Ever since I was young, I would watch Saturday Night Live. One of my favorite memories of that show is the infamous Tina Fey as Sarah Palin line, “I can see Russia from my house.” SNL is great at parodying politicians from both sides of the aisle, even though their leanings clearly run left. This is why I feel desperately bad for them that actual Republicans have said actual things that are too absurd for SNL. What am I talking about? The fact that an accused child molester, or at the very least a creepy man, is running for one of Alabama’s Senate seats.
Growing up in the Northeast, it was commonplace to look down upon the South. For the longest time, I only knew it as the place of the slaveholders and segregationists. So, to my 10-year-old self, a man who claims homosexuality should be illegal and who has consistently broken the law for his religious beliefs (last I checked there was still a separation between church and state), would be a standard Alabaman senator. Then again, Attorney General Jeff Sessions hails from Alabama.
But seriously, a child molester? Let’s run through the facts. Multiple women who were contacted by journalists, not the other way around, accused Roy Moore of having an intimate relationship with them when he was in his thirties and they were in their teens, with one being only 14 years old. It doesn’t matter even that the age of consent is 16 years old, it’s still wildly disturbing that this supposedly Christian man would “entertain” such young people.
However, what’s almost as equally disturbing is the conservative media that has defended an alleged child molester. This isn’t about the Republican politician who equated Roy Moore to Jesus — which was probably the worst comparison anyone has ever made in the history of the universe. This is about, for the most part, Mr. Sean Hannity. Hannity is facing fierce backlash for an interview he did with the alleged child molester — Roy Moore. To his credit, Hannity did ask some tough questions. The most important one being whether Moore engaged in relationships with minors in his thirties. Moore’s response? “Not generally, no.” There are two appropriate responses to that question — the first one being “never,” and the second one being “not of my own free will.”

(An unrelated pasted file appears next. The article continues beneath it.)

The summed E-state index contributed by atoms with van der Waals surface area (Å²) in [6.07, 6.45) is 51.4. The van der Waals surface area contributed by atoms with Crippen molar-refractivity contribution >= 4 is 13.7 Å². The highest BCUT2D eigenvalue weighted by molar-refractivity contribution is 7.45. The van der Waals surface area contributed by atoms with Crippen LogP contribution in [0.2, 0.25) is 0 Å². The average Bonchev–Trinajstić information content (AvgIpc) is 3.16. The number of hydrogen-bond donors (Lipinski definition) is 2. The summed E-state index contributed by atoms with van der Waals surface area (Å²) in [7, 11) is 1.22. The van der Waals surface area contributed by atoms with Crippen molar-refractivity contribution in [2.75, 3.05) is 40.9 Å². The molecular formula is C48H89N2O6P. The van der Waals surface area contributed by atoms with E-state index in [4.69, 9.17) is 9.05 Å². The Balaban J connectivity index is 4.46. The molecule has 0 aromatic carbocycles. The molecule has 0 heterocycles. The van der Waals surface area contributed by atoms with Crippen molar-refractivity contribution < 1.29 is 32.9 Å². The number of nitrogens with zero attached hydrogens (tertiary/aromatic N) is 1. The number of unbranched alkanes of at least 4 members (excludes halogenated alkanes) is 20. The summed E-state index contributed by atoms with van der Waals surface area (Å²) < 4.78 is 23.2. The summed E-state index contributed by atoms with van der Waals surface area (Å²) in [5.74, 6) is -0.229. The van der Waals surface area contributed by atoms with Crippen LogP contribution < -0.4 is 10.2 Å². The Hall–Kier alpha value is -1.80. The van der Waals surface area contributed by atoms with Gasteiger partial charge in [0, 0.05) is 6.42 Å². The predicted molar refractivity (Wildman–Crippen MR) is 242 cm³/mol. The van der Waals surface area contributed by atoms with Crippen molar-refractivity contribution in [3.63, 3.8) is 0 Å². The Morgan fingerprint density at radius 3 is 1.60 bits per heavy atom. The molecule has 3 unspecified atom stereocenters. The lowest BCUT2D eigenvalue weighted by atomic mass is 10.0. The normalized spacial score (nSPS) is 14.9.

After Moore’s interview ended, Hannity brushed aside the whole Roy Moore incident. Instead, he decided to interview White House counselor Kellyanne Conway about how great Donald Trump is and how fantastic he is and how he is doing such a great job. If that sounded repetitive, please treat yourself to any Conway interview. Hannity made a point of saying that he did not want to bring Conway into the muck of these accusations. Well sir, if you don’t want to get in the muck, don’t treat an alleged child molester like some typical politician.
What is encouraging is all of the corporations boycotting Hannity’s show. According to USA Today, “Keurig, Realtor.com, 23 and Me, Eloquii and Nature’s Bounty all pulled their ads from the television show, in response to Fox host Sean Hannity’s coverage of the sexual misconduct allegations against Alabama Senate candidate Roy Moore.” While I understand that business is business, and these corporations can’t always take political positions, it is fair to argue that child molestation is, at the very least, a good place to start.
I also would like to address the idea of innocent until proven guilty. But instead of arguing my specific point, I would like to quote Mitt Romney. “Innocent until proven guilty is for criminal convictions, not elections,” tweeted Romney, a former Massachusetts governor and 2012 GOP presidential nominee. “I believe Leigh Corfman. Her account is too serious to ignore. Moore is unfit for office and should step aside.”
That’s a Republican worth voting for. Not, for the millionth time, an alleged child molester.